While Quentin Tarantino’s NFT sale may have been warmly received by many, Miramax is not among them. In fact, the company has filed a lawsuit against the veteran director; with spectators arguing that it shows Miramax getting ‘medieval’ on Tarantino.
For graphic artists like Frank Miller and Nick Percival, as examples, the world of NFTs has been a driving force for reviving and bringing their work to a new generation of digitally-literate users. But, in Tarantino’s case, it’s not so clear-cut.
Here’s an excerpt from JDSupra‘s coverage, including Miramax’s complaint:
“According to Miramax’s complaint, Tarantino is “eager to cash in” on the recent NFT boom and “recently announced plans to auction off seven ‘exclusive scenes’ from the 1994 motion picture Pulp Fiction in the form of NFTs.” The complaint asserts that only Miramax, not Tarantino, owns the necessary intellectual property rights to the materials Tarantino intends to sell as NFTs.”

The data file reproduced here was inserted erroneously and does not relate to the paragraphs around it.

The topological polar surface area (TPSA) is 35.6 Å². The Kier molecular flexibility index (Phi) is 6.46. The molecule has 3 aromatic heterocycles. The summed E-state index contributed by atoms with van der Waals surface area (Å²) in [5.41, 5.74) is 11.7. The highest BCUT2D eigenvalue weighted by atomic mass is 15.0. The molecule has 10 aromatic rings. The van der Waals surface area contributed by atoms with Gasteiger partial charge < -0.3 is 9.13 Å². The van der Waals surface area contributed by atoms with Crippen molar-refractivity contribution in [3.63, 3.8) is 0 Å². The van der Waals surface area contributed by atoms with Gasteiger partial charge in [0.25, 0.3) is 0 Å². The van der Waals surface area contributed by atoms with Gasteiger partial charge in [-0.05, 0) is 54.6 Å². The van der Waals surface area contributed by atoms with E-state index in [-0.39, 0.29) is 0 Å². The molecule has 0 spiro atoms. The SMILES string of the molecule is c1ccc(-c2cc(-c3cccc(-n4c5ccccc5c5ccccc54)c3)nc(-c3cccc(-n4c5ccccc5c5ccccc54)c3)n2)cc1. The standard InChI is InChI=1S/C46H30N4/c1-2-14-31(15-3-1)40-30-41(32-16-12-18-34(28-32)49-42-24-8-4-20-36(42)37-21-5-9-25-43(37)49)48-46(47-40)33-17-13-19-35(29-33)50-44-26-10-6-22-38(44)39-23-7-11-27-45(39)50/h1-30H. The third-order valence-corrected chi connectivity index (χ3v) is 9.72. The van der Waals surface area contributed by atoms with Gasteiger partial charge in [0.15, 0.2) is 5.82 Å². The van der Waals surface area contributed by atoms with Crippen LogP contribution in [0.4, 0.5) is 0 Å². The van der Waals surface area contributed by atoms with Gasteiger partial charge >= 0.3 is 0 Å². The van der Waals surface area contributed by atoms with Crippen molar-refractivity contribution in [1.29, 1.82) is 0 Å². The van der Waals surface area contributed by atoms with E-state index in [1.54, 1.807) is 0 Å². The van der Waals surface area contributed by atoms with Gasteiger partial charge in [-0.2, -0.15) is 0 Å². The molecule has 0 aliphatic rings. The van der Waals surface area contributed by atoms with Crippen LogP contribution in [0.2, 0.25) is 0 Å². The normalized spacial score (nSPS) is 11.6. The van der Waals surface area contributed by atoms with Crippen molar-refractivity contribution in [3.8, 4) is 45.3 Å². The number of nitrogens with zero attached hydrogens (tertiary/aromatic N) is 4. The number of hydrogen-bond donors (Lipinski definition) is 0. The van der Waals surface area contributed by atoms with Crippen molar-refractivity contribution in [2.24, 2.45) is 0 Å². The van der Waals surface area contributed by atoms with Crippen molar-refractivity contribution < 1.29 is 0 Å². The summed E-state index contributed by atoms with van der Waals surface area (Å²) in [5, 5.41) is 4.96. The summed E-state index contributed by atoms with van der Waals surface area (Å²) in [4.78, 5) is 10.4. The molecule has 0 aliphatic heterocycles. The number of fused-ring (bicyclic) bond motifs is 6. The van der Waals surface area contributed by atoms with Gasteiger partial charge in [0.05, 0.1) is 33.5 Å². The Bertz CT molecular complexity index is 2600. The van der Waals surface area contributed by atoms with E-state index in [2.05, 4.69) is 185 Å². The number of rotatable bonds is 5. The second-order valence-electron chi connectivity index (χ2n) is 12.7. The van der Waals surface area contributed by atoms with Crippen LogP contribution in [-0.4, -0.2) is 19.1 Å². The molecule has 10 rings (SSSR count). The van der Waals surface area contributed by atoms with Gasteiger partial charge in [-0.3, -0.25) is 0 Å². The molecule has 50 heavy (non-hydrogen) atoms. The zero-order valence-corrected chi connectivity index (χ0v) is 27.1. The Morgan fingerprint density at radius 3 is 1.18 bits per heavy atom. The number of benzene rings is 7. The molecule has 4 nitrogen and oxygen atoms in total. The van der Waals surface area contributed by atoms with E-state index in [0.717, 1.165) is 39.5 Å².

In contrast, Tarantino’s lawyers argued that the ‘reserved rights’ over those materials also extended to monetising them as NFTs.
Whatever your personal standpoint is on this case as it inevitably develops, while NFTs have ushered in a renewed interest in vintage entertainment, it also strikes at a very serious matter in the industry – intellectual ownership. under US Copyright Law, NFTs do represent a form of intellectual property. But, when it comes to who owns them as NFTs is where this case will stand apart as a case study.